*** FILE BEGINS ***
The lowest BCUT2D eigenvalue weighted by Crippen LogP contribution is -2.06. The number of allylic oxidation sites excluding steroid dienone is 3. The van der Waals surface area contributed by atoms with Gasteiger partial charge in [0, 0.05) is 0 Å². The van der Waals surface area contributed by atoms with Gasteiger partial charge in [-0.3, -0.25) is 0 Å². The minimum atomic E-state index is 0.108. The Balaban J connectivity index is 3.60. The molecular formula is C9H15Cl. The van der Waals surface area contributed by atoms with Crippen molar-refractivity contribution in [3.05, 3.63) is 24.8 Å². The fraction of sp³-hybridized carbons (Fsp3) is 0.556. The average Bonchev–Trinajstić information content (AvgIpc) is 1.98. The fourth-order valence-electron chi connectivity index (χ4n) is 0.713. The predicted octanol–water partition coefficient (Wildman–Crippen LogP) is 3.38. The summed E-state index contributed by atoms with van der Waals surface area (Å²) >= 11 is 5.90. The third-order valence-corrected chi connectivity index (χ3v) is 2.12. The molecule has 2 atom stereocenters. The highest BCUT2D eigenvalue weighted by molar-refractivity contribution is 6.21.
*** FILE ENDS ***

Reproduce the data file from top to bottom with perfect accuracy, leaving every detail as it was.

The lowest BCUT2D eigenvalue weighted by Crippen LogP contribution is -2.06. The number of allylic oxidation sites excluding steroid dienone is 3. The van der Waals surface area contributed by atoms with Gasteiger partial charge in [0, 0.05) is 0 Å². The van der Waals surface area contributed by atoms with Gasteiger partial charge in [-0.3, -0.25) is 0 Å². The minimum atomic E-state index is 0.108. The Balaban J connectivity index is 3.60. The molecular formula is C9H15Cl. The van der Waals surface area contributed by atoms with Crippen molar-refractivity contribution in [3.05, 3.63) is 24.8 Å². The fraction of sp³-hybridized carbons (Fsp3) is 0.556. The average Bonchev–Trinajstić information content (AvgIpc) is 1.98. The fourth-order valence-electron chi connectivity index (χ4n) is 0.713. The predicted octanol–water partition coefficient (Wildman–Crippen LogP) is 3.38. The summed E-state index contributed by atoms with van der Waals surface area (Å²) >= 11 is 5.90. The third-order valence-corrected chi connectivity index (χ3v) is 2.12. The molecule has 2 atom stereocenters. The highest BCUT2D eigenvalue weighted by molar-refractivity contribution is 6.21.